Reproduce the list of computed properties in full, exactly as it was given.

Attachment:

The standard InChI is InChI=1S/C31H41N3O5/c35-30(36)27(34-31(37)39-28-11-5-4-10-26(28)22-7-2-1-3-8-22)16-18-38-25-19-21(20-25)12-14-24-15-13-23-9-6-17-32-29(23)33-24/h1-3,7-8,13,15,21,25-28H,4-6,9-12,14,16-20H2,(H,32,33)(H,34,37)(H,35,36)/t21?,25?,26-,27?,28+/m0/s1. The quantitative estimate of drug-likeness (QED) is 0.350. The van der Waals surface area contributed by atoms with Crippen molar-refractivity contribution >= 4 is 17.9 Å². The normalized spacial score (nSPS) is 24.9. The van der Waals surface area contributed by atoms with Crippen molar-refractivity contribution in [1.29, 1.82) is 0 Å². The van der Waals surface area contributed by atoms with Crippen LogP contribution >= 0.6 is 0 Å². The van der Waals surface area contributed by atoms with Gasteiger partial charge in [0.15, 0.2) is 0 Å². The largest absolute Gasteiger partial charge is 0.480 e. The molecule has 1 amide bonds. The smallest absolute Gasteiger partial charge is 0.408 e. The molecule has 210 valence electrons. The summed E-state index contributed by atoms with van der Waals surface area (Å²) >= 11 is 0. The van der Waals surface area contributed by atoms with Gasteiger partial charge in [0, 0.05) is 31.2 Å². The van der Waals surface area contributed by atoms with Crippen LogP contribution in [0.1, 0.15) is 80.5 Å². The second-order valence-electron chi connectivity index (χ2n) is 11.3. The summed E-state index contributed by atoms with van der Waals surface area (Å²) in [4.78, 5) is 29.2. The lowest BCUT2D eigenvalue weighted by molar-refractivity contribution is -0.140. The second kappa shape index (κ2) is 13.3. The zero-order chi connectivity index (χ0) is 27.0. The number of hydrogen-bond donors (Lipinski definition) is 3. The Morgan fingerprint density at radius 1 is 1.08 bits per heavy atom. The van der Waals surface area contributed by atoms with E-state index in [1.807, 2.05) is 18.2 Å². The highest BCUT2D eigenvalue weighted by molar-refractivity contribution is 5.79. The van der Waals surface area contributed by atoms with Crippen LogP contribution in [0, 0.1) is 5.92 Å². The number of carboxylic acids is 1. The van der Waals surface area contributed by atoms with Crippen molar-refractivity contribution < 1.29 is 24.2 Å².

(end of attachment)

The standard InChI is InChI=1S/C31H41N3O5/c35-30(36)27(34-31(37)39-28-11-5-4-10-26(28)22-7-2-1-3-8-22)16-18-38-25-19-21(20-25)12-14-24-15-13-23-9-6-17-32-29(23)33-24/h1-3,7-8,13,15,21,25-28H,4-6,9-12,14,16-20H2,(H,32,33)(H,34,37)(H,35,36)/t21?,25?,26-,27?,28+/m0/s1. The quantitative estimate of drug-likeness (QED) is 0.350. The van der Waals surface area contributed by atoms with Crippen molar-refractivity contribution >= 4 is 17.9 Å². The normalized spacial score (nSPS) is 24.9. The van der Waals surface area contributed by atoms with Crippen molar-refractivity contribution in [1.29, 1.82) is 0 Å². The van der Waals surface area contributed by atoms with Crippen LogP contribution >= 0.6 is 0 Å². The van der Waals surface area contributed by atoms with Gasteiger partial charge in [0.15, 0.2) is 0 Å². The largest absolute Gasteiger partial charge is 0.480 e. The molecule has 1 amide bonds. The smallest absolute Gasteiger partial charge is 0.408 e. The molecule has 210 valence electrons. The summed E-state index contributed by atoms with van der Waals surface area (Å²) >= 11 is 0. The van der Waals surface area contributed by atoms with Gasteiger partial charge in [0, 0.05) is 31.2 Å². The van der Waals surface area contributed by atoms with Crippen LogP contribution in [0.1, 0.15) is 80.5 Å². The second-order valence-electron chi connectivity index (χ2n) is 11.3. The summed E-state index contributed by atoms with van der Waals surface area (Å²) in [4.78, 5) is 29.2. The lowest BCUT2D eigenvalue weighted by molar-refractivity contribution is -0.140. The second kappa shape index (κ2) is 13.3. The zero-order chi connectivity index (χ0) is 27.0. The number of hydrogen-bond donors (Lipinski definition) is 3. The Morgan fingerprint density at radius 1 is 1.08 bits per heavy atom. The van der Waals surface area contributed by atoms with E-state index in [1.807, 2.05) is 18.2 Å². The highest BCUT2D eigenvalue weighted by molar-refractivity contribution is 5.79. The van der Waals surface area contributed by atoms with Crippen LogP contribution in [0, 0.1) is 5.92 Å². The number of carboxylic acids is 1. The van der Waals surface area contributed by atoms with Crippen molar-refractivity contribution < 1.29 is 24.2 Å².